Black Lives mattered in Belfast’s radical past

Commemorating revolutionary ideals

The Workers Party has marked the anniversary of the death of Henry Joy McCracken to highlight the links between today’s Black Lives Matter campaign and the anti-slavery movement in Belfast in the late 1700’s.


Party members handed out leaflets in Belfast’s Cornmarket this afternoon drawing the parallels between the local opposition to the slave trade then, and the struggle to overcome the systematic targeting of black people for discrimination and oppression today. A poem recalling Henry Joy’s life and death, written by veteran Party member Marian Donnelly, was also recited.

The ‘United Irishmen’ of McCracken, Jemmy Hope , Thomas Russell and others were appalled by the practice of slavery. They attacked it in their publications. They applauded the liberation of slaves by French troops.  They expressed their solidarity with the uprising in Barbados in 1795. They organised campaigns against the consumption of tea, rum and sugar as the products of slave labour.  

Mary Ann McCracken, led by example. She refused to eat sugar and even in her later years she could be seen handing out leaflets at Belfast Docks highlighting the evils of slavery and demanding its abolition.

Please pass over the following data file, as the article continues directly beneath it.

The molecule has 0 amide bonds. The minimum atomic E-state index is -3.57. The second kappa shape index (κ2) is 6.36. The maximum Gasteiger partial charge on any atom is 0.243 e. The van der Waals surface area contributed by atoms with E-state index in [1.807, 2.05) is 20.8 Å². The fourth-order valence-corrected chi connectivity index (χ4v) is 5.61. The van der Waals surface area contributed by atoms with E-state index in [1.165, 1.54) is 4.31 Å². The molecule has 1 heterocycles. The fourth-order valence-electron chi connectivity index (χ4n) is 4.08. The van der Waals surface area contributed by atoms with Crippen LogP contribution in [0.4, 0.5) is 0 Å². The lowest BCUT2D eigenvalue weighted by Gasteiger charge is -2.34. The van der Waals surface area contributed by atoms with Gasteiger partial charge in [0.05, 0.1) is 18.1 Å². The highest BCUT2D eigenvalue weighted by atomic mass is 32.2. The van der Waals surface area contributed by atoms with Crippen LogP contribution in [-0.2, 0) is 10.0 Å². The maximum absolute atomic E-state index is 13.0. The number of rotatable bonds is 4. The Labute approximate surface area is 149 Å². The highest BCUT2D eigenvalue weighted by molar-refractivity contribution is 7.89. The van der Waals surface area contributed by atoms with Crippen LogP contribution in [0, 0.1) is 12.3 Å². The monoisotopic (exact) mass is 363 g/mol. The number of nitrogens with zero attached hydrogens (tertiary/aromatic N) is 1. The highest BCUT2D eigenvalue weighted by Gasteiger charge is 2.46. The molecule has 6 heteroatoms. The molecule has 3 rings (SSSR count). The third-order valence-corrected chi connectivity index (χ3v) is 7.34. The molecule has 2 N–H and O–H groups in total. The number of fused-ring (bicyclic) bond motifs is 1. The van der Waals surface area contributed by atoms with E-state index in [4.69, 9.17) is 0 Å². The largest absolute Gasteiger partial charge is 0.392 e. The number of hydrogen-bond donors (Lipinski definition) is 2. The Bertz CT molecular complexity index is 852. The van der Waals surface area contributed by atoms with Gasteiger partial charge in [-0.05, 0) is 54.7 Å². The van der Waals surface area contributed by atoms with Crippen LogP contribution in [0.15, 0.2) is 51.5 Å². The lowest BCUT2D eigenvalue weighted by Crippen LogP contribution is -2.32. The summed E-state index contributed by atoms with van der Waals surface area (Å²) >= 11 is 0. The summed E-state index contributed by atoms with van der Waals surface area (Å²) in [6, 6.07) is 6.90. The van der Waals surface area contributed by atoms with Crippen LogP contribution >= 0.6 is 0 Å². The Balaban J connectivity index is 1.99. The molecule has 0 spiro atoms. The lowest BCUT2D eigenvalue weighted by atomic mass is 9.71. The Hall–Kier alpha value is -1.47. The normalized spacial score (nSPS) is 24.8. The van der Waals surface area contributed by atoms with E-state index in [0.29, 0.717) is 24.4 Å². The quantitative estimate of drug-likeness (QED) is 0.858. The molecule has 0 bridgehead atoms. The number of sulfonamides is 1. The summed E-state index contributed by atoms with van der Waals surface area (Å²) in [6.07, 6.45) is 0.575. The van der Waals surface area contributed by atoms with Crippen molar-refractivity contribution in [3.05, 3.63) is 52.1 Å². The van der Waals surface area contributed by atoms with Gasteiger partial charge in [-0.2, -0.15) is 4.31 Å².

These were radical thinkers and activists who were unquestionably ahead of their time. They recognised the link between social and economic inequality and the demand for political change and,of course for the unity of Catholic Protestant and Dissenter. Today that struggle continues as we strive for a socialist, secular and anti- sectarian society

NHS: not safe in private hands

NHS: not safe in private hands

This weekend saw hundreds of demonstrations marking the 72nd anniversary of the NHS. A few celebrated its past, a number praised its present, but the most significant ones were those that sought to protect its future.

Were it not for the Covid 19 pandemic, and the magnificent way in which health and care staff have risen to the challenge of a generation, there may have been few if any events to mark this NHS birthday.

Wealth not health

Prior to 1948, your health depended on your wealth. The National Insurance Act of 1911 provided only limited access to a GP and covered only those in work – it did not cover their family.

The foundation of the NHS in 1948, and the securing of the principle that health care would be free at the point of use and available to every citizen from the cradle to the grave, was amongst the most significant social developments of the 20th century in Britain and Northern Ireland. These changes were not given freely, they were won by the struggles of the organised working class.

Neither are safe today

Seven decades later neither that principle nor the institution itself are safe from private enterprise and greed, aided and abetted by free market parties at Stormont and Westminster

Only a few months ago, for the first time in its history, the Royal College of Nursing, had to call on its members to take industrial action to secure pay parity and safe working conditions. Sinn Fein, the DUP and the other executive parties had been denying them both demands for years.

For at last ten years the NHS budgets have been slashed by Tories in Westminster and in Stormont. All seems to be forgotten as the very people responsible for the cuts have been falling over themselves to applaud the nurses they refused to pay.

Lucrative profits